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Wednesday, 1 March 2017
Page: 1883


Mr KEENAN (StirlingMinister for Justice and Minister Assisting the Prime Minister for Counter-Terrorism) (10:08): I move:

That this bill be now read a second time.

The Personal Property Securities Amendment (PPS Leases) Bill 2017 progresses urgently needed reform of the Personal Property Securities Act 2009 to minimise the impact of the PPS regime particularly on small and medium Australian businesses.

The Personal Property Securities Act was introduced with bipartisan support in 2009. A cornerstone of this reform was the establishment of the Personal Property Securities Register. This introduced a single national system for the creation, registration, priority and enforcement of security interests in personal property.

The PPS regime has increased the range of property available to secure finance, especially for small businesses, while providing greater confidence to lenders and securing their interests.

The PPS regime has replaced 23 state, territory and Commonwealth property and securities registers and over 70 pieces of supporting legislation.

This alone involved the migration of 4.7 million registrations to the new, national Personal Property Securities Register. Reform on this scale is not without its challenges.

Ongoing assessment and adjustment where necessary is important to ensure that the PPS system meets the needs of the Australian marketplace.

In consultation with Australian businesses and particularly the hire and rental industry, it became clear that although the PPS Act was an important initiative, it has created several challenges for small business in particular. These include the imposition of significant administrative burden and substantial compliance costs, which does need to be addressed.

Small and family businesses which do not have the resources to meet this significant burden are vulnerable to the risk of losing critical business assets. For example, under the Act as it stands, if a hire business fails to register a PPS lease (or registers incorrectly) and the lessee becomes insolvent while in possession of the goods, the goods vest in the insolvent estate of the lessee.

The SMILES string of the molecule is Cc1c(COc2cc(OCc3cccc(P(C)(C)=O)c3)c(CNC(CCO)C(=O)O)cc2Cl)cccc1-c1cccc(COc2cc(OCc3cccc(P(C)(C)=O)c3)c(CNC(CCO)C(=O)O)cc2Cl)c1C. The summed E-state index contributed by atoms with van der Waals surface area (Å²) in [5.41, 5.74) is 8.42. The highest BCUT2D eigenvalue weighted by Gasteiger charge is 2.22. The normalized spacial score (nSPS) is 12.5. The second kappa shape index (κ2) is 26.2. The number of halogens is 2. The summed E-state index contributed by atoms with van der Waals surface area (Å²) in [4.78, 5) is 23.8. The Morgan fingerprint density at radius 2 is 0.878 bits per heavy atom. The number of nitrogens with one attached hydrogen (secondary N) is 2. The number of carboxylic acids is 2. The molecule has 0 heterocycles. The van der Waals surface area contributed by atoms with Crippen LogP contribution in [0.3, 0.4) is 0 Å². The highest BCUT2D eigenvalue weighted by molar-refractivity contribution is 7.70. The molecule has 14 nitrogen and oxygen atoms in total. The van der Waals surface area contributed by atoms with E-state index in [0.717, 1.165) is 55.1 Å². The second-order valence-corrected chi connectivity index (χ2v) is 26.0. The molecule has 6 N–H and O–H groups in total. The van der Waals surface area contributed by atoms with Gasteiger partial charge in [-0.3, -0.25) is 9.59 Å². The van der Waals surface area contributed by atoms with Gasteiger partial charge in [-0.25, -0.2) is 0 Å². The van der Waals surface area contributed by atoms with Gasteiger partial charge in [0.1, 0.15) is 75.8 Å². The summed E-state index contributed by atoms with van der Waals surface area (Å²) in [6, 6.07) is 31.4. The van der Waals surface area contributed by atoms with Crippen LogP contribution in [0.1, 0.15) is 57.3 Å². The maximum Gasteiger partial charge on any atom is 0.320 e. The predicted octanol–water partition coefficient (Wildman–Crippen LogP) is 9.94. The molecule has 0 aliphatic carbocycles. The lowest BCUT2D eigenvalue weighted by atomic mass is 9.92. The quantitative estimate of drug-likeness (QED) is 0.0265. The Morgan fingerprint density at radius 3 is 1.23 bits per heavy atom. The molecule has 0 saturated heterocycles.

While this arrangement is important to protect creditors and ensure that notice of a security interest is made available to the prospective lenders of purchasers, in the small business context and especially for the equipment hire industry, the combination of this administrative burden and the risk of losing key business assets, creates an imminent need for reform.

This is why the government proposes to adjust the rules under the framework which deem certain leases to be security interests for the purposes of the PPS Act. These include leases of goods for a term of more than 12 months or for an indefinite term.

Since its commencement, it has become clear that these deeming provisions have created a disproportionate risk to small business in the short term hire and rental sector. Many Australian businesses which lease goods to customers for short periods of time permit their customers to use the goods for as long as they need them. It often does not make sense for a hire business to insist on fixed terms for the lease of a chain saw or cement mixer, for example. If the customer needs the goods for an extra day or a week, the lessor needs the flexibility to accommodate this without an onerous administrative burden.

The Bill will amend the Act's definition of PPS Lease to ensure that it captures only leases which are long enough to necessitate registration on the PPS Register to meet the Act's policy objectives. Leases with an indefinite term will only require registration once they have exceeded two years in length. Similarly, fixed term leases will only require registration if they are for a term of more than two years.

The framework will continue to appropriately capture some longer term, high value hire industry leases by not imposing a blanket exemption on the whole of the industry. Adjusting the PPS lease time frame will lift the burden on the hire and rental industry and importantly have a minimal impact on the operation of the rest of the PPS framework.

The regulatory burden imposed on the industry by the PPS Act in its current form is more than is necessary for the achievement of effective and certain secured lending against personal property in Australia. It does not make sense for a lease which runs for three days instead of two to require registration on the PPS Register. Businesses for which high volumes of short but indefinite term leases are central to their business model often struggle to meet the administrative burden imposed by the Act.

This measure will provide relief to industries covered by the PPS Act and, in particular, the hire and rental industry, an important industry with a total turnover of around $6.6 billion that employs over 18,000 Australians and provides essential support to the building and construction sectors. It is expected to reduce the number of registrations that may need to be made and free business using these types of leases from the risks associated with absent or incorrect registrations.

Finally, on behalf of the government, I wish to extend thanks to our state and territory counterparts for their support in developing this measure. The PPS regime is underpinned by a referral of powers from the states and the reform process is governed by an intergovernmental agreement which requires that all reforms must be assented to by state and territory governments prior to introduction. Without the support and cooperation of state and territory Attorneys-General and ministers for justice, reform to this important area of economic regulation would not have been possible.

Debate adjourned.